On the other hand the programmer should write single routine that performs the entire sequence of steps, and then call the bottleneck each time data needs to be saved to disk. Later, it becomes trivial to set a debugger breakpoint to trace exactly which data is being written to disk (and from where in the project). It's also the perfect place to extend functionality, such as a byte counter or an option to save to the system clipboard.

Object oriented programmers often have some language support for writing bottleneck functions using "polymorphism". In the application, a number of classes can provide a "draw" member function that performs a slight variation of the same drawing functionality appropriate to the desired object. Adding a call to the draw member of the base class let's that function act as a bottleneck, to provide common drawing functionality such as coloring the pen or enabling/disabling drawing at a global level.

Incremental Changes

In the early stages of design and development, the programmer will try to bottleneck the code in as many places as possible for the reasons indicated above. This is typically planned at a very high level for the key functional and data structures. On the other hand, there are often many opportunities to improve the structure of the code as development progresses and more patterns become evident in the code.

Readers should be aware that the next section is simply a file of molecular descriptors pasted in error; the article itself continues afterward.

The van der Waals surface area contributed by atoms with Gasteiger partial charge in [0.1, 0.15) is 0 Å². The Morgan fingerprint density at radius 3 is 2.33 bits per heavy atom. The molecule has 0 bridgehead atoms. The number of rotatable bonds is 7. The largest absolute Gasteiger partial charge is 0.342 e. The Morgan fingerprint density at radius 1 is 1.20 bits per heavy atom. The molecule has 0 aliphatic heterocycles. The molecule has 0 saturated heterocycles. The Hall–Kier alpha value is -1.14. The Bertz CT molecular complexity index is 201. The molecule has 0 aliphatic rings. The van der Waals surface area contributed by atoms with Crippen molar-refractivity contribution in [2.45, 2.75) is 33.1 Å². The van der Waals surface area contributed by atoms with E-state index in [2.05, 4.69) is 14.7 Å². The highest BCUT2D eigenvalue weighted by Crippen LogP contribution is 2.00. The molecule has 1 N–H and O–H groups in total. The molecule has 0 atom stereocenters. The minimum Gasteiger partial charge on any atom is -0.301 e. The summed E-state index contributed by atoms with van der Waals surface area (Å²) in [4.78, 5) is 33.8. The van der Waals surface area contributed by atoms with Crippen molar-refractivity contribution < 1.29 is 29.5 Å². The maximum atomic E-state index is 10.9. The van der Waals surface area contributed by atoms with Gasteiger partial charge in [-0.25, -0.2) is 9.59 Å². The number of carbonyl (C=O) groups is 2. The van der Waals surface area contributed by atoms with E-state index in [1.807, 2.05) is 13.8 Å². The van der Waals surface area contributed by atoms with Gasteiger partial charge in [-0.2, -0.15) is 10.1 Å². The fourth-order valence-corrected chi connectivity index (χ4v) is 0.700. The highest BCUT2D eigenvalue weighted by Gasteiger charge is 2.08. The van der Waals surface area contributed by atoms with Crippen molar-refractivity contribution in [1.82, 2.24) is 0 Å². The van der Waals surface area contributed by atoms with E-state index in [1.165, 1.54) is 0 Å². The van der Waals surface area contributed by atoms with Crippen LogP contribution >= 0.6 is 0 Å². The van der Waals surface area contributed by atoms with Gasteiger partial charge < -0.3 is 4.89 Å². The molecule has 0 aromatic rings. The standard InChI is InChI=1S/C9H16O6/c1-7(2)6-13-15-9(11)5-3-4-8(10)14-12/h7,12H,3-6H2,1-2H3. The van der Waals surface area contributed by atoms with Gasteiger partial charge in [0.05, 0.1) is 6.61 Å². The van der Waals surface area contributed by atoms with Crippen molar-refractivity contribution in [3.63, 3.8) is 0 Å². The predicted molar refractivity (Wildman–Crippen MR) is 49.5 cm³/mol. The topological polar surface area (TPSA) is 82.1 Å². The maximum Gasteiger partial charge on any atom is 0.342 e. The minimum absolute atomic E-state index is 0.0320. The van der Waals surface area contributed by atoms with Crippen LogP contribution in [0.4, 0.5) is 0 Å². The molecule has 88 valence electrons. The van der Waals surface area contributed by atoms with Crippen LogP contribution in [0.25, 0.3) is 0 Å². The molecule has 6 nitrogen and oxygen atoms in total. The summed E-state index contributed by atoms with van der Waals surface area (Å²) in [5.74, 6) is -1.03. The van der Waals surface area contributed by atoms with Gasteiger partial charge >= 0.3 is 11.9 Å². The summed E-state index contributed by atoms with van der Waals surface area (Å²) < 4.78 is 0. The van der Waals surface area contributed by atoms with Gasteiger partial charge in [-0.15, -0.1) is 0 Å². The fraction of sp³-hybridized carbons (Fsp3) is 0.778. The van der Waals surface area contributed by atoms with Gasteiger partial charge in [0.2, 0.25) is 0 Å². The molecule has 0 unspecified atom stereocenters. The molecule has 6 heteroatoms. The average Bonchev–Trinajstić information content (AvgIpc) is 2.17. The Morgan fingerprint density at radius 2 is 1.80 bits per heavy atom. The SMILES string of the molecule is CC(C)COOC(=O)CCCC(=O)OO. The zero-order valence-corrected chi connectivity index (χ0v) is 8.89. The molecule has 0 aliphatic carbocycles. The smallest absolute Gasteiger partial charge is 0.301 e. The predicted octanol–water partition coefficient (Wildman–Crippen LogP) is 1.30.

Invariably, as existing features are fleshed and new features are added, certain elements or functional sequences tend to be reappear -- especially in "copy and paste" code. As a good rule of thumb, when I find myself writing basically the same sequence of code for the third time, I step back and try to find a way to bottleneck the code.

As I become aquainted with new library routines or write code to interact with something written by another programmer, it often turns out that the interface was written in a rather general purpose manner. This is often fine because there are often different ways or reasons to use a given piece of code, but when I start using that code I have a specific use or platform in mind.

Each time I program to that library's interface, I must write a bit of glue code to convert from my internal data format to the general purpose parameters that it expects. As my code depends more upon the new library, it becomes useful to create wrapper functions that simplify the conversion to reduce code bloat and bottleneck the functionality. Later, for example, if my code were to change it's internal data units or format, it would be straightforward to revise just the wrappers themselves and not every place they are used.

None of these techniques are well-defined rules for success, but they do provide a certain measure of structure and stability to code. Using descriptive names for the bottleneck and wrapper routines supplement programmer comments as a way to improve code readability and maintenance. Writing small utility functions not only aids debugging, but also saves from problems when writing similar code and missing a +1 in a certain case.

Well-structured application software and programmer libraries are often much more usable and stable than those that sort of accumulate new features without much forethought. It's also a sign that the programmer intends to maintain the code in the future, and didn't write it as a weekend hack.

Matt Slot, Bitwise Operator